Financial Crisis of 2008
The financial crisis of 2008, also called the global financial crisis is considered to be the one of the worst financial crisis experienced since the great depression. It almost led to the collapse of large financial institutions. The collapse of these financial institutions was prevented as they were bailed out by the national governments.
However, stock markets still dropped worldwide (Tsai & Chan, 2011). In areas like the USA housing markets also suffered with evictions, foreclosures and prolonged unemployment being prominent. This crisis contributed significantly to the failure in key businesses, decrease in consumer wealth and downturn in economic activity. These deteriorating economic variables led to the global recession experienced between 2008 and 2012 (Steve , 2011). They also contributed to the European sovereign debt crisis.
The rapid increase of America’s housing bubble, which had reached its peak in the year 2006 led to plummeting of values of securities connected to the US real estate pricing. This damaged financial institutions on a global scale. Economists argue that then crisis was trigger by intricate interplay of policies, which encouraged home ownership, which provided easy access to credit. It was also trigger by overvaluation of subprime mortgages, which was on the basis of the theory that housing prices would continue to rise (Lee, 2013).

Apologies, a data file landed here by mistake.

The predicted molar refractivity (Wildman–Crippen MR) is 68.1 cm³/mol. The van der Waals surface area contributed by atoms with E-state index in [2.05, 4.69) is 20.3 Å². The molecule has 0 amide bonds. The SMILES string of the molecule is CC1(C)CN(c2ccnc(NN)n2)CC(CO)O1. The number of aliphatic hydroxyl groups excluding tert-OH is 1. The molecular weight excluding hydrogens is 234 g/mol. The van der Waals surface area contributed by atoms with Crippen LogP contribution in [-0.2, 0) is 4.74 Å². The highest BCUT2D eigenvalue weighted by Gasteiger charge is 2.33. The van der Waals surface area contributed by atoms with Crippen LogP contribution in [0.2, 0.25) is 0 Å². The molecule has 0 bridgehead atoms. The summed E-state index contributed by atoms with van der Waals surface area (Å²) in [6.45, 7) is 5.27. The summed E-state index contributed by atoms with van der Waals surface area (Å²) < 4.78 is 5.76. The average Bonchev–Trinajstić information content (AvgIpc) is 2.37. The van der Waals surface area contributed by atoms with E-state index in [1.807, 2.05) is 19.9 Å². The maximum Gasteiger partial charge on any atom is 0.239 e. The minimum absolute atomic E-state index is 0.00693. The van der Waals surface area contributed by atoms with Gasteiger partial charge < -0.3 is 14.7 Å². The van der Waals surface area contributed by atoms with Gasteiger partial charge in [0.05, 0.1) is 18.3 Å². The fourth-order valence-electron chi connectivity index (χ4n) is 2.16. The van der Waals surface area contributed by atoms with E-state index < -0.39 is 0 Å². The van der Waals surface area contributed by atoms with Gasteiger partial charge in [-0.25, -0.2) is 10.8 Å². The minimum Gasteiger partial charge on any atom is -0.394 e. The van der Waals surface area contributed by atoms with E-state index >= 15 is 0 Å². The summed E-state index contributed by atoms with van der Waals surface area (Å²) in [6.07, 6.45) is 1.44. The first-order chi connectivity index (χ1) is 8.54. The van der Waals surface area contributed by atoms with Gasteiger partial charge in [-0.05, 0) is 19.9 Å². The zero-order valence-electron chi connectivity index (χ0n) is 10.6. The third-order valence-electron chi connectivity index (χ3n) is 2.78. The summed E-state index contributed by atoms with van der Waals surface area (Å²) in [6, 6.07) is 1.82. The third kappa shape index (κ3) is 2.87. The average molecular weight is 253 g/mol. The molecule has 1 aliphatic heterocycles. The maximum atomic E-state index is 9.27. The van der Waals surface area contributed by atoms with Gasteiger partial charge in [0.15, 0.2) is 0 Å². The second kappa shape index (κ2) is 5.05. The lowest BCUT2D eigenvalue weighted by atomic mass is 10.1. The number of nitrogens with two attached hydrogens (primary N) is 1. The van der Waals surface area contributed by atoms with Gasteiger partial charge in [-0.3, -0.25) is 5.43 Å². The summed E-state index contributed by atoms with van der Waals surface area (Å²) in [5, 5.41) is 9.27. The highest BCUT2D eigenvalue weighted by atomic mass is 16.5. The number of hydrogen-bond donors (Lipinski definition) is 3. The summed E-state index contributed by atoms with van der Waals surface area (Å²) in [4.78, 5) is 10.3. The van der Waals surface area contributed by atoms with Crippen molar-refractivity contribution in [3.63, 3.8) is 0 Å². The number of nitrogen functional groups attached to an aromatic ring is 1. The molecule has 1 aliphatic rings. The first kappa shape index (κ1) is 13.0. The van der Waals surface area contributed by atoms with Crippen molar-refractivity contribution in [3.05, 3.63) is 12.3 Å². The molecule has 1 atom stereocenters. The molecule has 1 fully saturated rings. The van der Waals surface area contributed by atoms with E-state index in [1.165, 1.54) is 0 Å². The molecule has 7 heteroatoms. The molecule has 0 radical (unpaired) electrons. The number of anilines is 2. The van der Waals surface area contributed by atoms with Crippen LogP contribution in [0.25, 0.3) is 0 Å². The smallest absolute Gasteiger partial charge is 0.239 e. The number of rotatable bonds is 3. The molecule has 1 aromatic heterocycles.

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The financial crisis, which was experience globally was by many factors. However, the most pronounced cause was the issuance of subprime mortgages. Since these mortgages were low-quality implying that risk assessment procedures were weak, the number of loan defaulters increased.
Donna, M. L. (2013). Clinicians’ Reports of the Impact of the 2008 Financial Crisis on Mental Health Clients.
Journal of Social, Behavioral, and Health Sciences, 7(1): 1-22.
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